Today is University Mental Health Day. I hope we will hear announcements from universities which represent real progress in the way we offer support to our students. Face-to-face counsellors have borne the brunt of rising demand for support for too long; it’s time we started to build ‘wraparound’ care for those who cannot sit on a waiting list for months, who need help out of hours or who want to get help online.
Facing up to the reality of demand means not only looking at the number of students needing support, but looking at how they want to get help. It’s about re-examining the whole model of care. This also means looking at how to engage hard to reach students, providing out of hours counselling, supporting the ‘invisible frontline’: academic staff who students will turn to when they need help. It’s not just about increasing counsellor numbers.
Earlier this year, Student Minds published a report which shone a light on the changing role of academics in supporting student mental health. As demand for help increases, it appears so is the pressure felt by academics who are often ill-equipped to provide advice or signpost the student in the right direction.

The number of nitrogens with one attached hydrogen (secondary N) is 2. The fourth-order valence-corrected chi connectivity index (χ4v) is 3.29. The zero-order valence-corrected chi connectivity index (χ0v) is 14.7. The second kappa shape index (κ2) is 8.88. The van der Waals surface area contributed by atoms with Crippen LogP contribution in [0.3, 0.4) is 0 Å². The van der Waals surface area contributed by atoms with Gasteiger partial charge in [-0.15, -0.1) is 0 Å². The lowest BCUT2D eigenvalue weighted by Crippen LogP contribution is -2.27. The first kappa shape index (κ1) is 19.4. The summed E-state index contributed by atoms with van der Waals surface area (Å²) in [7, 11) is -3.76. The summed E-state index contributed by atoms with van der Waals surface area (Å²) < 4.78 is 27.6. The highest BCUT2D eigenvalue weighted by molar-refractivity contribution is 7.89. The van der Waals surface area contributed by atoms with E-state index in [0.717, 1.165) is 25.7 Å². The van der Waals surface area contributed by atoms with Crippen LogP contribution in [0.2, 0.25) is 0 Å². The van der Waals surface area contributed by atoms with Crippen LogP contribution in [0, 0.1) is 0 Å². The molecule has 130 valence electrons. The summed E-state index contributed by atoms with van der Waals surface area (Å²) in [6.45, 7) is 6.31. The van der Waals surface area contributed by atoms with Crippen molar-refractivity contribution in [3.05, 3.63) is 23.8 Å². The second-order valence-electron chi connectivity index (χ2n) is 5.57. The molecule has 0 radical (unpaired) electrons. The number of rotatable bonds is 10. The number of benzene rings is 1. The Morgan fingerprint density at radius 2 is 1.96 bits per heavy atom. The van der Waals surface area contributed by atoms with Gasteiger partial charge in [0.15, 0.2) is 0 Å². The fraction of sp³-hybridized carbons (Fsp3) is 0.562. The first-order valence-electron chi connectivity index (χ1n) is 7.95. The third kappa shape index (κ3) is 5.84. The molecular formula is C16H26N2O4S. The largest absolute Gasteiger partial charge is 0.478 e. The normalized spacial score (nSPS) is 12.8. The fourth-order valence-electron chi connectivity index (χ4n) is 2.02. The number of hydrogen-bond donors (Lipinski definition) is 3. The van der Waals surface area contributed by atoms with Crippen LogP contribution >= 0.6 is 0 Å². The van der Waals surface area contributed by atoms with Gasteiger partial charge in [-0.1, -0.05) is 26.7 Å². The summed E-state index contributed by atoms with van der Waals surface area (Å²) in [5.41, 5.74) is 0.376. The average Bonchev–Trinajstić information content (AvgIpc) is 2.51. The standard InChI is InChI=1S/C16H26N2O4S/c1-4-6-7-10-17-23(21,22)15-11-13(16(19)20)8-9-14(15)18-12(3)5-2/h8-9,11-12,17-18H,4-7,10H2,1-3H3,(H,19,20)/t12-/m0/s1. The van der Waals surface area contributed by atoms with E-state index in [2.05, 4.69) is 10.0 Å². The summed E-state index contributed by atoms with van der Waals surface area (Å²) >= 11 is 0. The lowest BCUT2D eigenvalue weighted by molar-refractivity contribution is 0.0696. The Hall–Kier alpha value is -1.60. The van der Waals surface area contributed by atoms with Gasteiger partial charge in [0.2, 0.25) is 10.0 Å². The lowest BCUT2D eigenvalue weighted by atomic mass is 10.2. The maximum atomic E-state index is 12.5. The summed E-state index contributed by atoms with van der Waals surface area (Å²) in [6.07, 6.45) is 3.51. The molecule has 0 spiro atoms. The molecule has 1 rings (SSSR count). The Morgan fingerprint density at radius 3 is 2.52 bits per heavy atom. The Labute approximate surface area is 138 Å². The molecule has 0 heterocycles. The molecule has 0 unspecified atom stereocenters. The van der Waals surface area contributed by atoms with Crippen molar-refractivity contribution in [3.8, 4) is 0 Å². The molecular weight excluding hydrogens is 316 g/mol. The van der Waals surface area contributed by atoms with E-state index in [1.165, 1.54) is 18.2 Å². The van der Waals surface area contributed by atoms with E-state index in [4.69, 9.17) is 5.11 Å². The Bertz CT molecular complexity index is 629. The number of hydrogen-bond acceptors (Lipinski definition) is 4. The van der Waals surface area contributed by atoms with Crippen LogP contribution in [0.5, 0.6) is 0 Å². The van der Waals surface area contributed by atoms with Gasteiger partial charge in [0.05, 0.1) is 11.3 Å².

The academics interviewed for the study spanned five UK universities. They said that responding to student mental health problems was an inevitable part of the academic role.
So, in an effort to provide the right support for students whose mental health continues to suffer, we must ensure we have the right systems and policies in place. As academics can be a student’s first port of call, ensuring that this ‘early intervention’ is as positive as possible could have a huge impact on their wellbeing.
Universities such as the University for the West of England (UWE) are leading the way when it comes to a commitment to change. UWE recently announced it has signed up to the step change programme, and has a raft of welfare services available for students. Importantly, this commitment to progress also includes Kooth Student, an online counselling service available to all students for free.
Today I know we will hear heart-breaking stories of students whose mental health has led to unimaginable suffering. My hope is that we will also hear universities making real commitments to overhaul support and that we begin to see real change.
National Development Manager, Kooth Student